The Great Facebook Experiment of 2010

I never thought I would be writing to you about Facebook.  About a year ago, I had a Facebook fan page set up and my intention was to have a place where teachers from my seminars could come and discuss ideas.  I put a “like” button up on http://daveburgess.com/ and basically forgot about it.  On Dec. 23rd, 2009 I was even taunted by an ex-student for only having 15 fans!  Slowly but surely word spread amongst my current and ex-students that I had a page.  The numbers began to rise and then on Feb 5th, 2010 one of my TA’s said I really needed to start posting on it or take it down.  I  considered taking it down because it was not intended for students but decided to give it a go.  The results have been both surprising and fantastic.

Let’s face it…social media is HUGE and here to stay.  If you teach high school, your students are on social networking sites for unbelievable amounts of time.  This is one of those trends that we can either fight or use.  I say use it!  That forgotten fan page now has almost 500 people who have “liked” it and about 98% of them are either current or ex-students. One of the things I use it for is to build anticipation for upcoming lessons.  If you have attended my seminar, you know that I am in favor of promoting and “teasing” lessons ahead of time.  As I started to use Facebook to help with this, a very unexpected and welcome phenomenon began to occur…ex-students began to join in and talk about how much fun that lesson had been in previous years.  It has been as if we are working as a team to build the anticipation for the current year’s students.  It has been amazing!

Speaking of ex-students, the page has allowed me to stay in touch with students after they leave West Hills.  I have very much enjoyed this aspect of the page.  It also has allowed me to continue to have an influence on their lives after they leave the safe confines of SS-9.

I also use it to post my sometimes odd extra-credit opportunities (more on that in another post).  It can be used to send links to relevant articles, videos, and websites.  Students can comment on lessons that we have completed and, in some instances, THEY have sent me useful and relevant links.  It is a way for the reach of your content to extend beyond the hours of the school day but by using a medium which they don’t see as “school related.”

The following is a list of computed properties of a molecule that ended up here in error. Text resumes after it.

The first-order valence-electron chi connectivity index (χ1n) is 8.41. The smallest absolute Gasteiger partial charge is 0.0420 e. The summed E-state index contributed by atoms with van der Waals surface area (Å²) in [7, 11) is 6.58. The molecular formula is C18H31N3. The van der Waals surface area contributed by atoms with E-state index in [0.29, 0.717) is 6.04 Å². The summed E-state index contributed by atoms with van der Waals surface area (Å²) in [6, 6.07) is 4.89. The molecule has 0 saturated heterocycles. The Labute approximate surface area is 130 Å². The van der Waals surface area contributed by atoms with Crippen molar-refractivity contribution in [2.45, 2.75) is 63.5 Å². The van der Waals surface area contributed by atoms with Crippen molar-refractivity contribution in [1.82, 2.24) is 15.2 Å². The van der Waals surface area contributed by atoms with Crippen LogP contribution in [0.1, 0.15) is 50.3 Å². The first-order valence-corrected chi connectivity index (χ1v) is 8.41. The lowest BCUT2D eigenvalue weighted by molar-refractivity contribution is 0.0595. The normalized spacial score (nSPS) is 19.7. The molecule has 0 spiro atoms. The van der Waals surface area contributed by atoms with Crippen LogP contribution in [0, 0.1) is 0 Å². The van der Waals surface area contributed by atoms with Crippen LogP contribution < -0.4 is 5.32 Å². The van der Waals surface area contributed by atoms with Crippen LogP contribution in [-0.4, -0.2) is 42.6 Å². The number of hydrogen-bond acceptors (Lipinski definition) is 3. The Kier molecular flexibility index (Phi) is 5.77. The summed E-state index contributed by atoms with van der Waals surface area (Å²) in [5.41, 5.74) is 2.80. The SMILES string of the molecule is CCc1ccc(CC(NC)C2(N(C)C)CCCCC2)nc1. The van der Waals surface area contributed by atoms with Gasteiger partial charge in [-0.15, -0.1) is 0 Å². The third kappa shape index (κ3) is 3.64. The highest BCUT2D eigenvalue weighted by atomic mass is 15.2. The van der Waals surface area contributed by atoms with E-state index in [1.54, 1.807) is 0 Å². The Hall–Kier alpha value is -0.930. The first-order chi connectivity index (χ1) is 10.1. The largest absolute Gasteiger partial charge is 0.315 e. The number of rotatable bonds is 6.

Common concerns:

1.  I am NOT recommending “friending” your students and adding them to your personal page.  A fan page is something they join but does not allow you to see all of their posts.  You see only what they post directly on your page and vice versa.

2.  Of course, you should make sure your district does not have restrictions against this practice.  If they do…they don’t fully understand how to use current trends.

3.  Yes, I have had to delete posts that were inappropriate in either language or subject matter.  I think it is worth it. (I go to the page at least once a day)

4.  It is not a requirement to join the page and no student is held accountable for information that was solely available on my page.  It is a supplement…it is like watching the game in HD.  Same game…richer experience.

5.  I am not a “techie” by any stretch of the imagination.  This is dead easy stuff.  I know that sounds weird coming from someone with a website, a blog, a Facebook fan page, a twitter account, a smart phone, and who sells products through paypal on his site.  Trust me…those who know me realize that technology is one of my weaknesses.  You can do this.

I’m just throwing this out there as something that I am experimenting with right now.  I’m trying to grow and see what works.  I’m not an expert on it, and I’m sure there are far better uses for it, but I haven’t let that stop me from trying it out.  If this doesn’t sound like you, then absolutely don’t do it!  I’m just thinking out loud…

Dave Burgess

http://daveburgess.com

outrageousteaching@gmail.com